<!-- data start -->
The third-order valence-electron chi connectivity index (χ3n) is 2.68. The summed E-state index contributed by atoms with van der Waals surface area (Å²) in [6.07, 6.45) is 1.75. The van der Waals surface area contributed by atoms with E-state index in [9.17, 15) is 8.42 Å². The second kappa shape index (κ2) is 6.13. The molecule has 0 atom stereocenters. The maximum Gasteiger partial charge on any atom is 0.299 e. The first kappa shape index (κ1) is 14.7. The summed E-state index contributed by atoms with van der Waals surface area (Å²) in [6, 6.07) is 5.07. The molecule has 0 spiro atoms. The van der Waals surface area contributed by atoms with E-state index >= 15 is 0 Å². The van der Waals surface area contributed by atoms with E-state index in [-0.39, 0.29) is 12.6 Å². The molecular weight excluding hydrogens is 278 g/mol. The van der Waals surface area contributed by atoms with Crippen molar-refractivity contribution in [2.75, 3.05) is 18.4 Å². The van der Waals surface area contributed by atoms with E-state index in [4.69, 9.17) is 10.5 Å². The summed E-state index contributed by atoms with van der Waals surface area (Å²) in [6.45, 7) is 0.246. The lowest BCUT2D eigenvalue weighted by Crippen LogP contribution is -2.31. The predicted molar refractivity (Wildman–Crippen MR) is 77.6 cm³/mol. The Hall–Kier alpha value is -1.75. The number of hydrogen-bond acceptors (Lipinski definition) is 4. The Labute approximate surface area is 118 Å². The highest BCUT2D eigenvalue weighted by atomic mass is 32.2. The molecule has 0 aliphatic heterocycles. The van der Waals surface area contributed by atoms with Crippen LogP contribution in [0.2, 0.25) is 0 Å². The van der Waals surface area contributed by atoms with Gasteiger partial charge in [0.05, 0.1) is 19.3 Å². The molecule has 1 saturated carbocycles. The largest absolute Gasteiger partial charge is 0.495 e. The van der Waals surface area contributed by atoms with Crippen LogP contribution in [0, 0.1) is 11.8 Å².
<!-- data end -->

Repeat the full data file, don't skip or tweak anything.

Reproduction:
The third-order valence-electron chi connectivity index (χ3n) is 2.68. The summed E-state index contributed by atoms with van der Waals surface area (Å²) in [6.07, 6.45) is 1.75. The van der Waals surface area contributed by atoms with E-state index in [9.17, 15) is 8.42 Å². The second kappa shape index (κ2) is 6.13. The molecule has 0 atom stereocenters. The maximum Gasteiger partial charge on any atom is 0.299 e. The first kappa shape index (κ1) is 14.7. The summed E-state index contributed by atoms with van der Waals surface area (Å²) in [6, 6.07) is 5.07. The molecule has 0 spiro atoms. The van der Waals surface area contributed by atoms with E-state index >= 15 is 0 Å². The van der Waals surface area contributed by atoms with E-state index in [-0.39, 0.29) is 12.6 Å². The molecular weight excluding hydrogens is 278 g/mol. The van der Waals surface area contributed by atoms with Crippen molar-refractivity contribution in [2.75, 3.05) is 18.4 Å². The van der Waals surface area contributed by atoms with E-state index in [4.69, 9.17) is 10.5 Å². The summed E-state index contributed by atoms with van der Waals surface area (Å²) in [6.45, 7) is 0.246. The lowest BCUT2D eigenvalue weighted by Crippen LogP contribution is -2.31. The predicted molar refractivity (Wildman–Crippen MR) is 77.6 cm³/mol. The Hall–Kier alpha value is -1.75. The number of hydrogen-bond acceptors (Lipinski definition) is 4. The Labute approximate surface area is 118 Å². The highest BCUT2D eigenvalue weighted by atomic mass is 32.2. The molecule has 0 aliphatic heterocycles. The van der Waals surface area contributed by atoms with Crippen LogP contribution in [0.2, 0.25) is 0 Å². The van der Waals surface area contributed by atoms with Gasteiger partial charge in [0.05, 0.1) is 19.3 Å². The molecule has 1 saturated carbocycles. The largest absolute Gasteiger partial charge is 0.495 e. The van der Waals surface area contributed by atoms with Crippen LogP contribution in [0, 0.1) is 11.8 Å².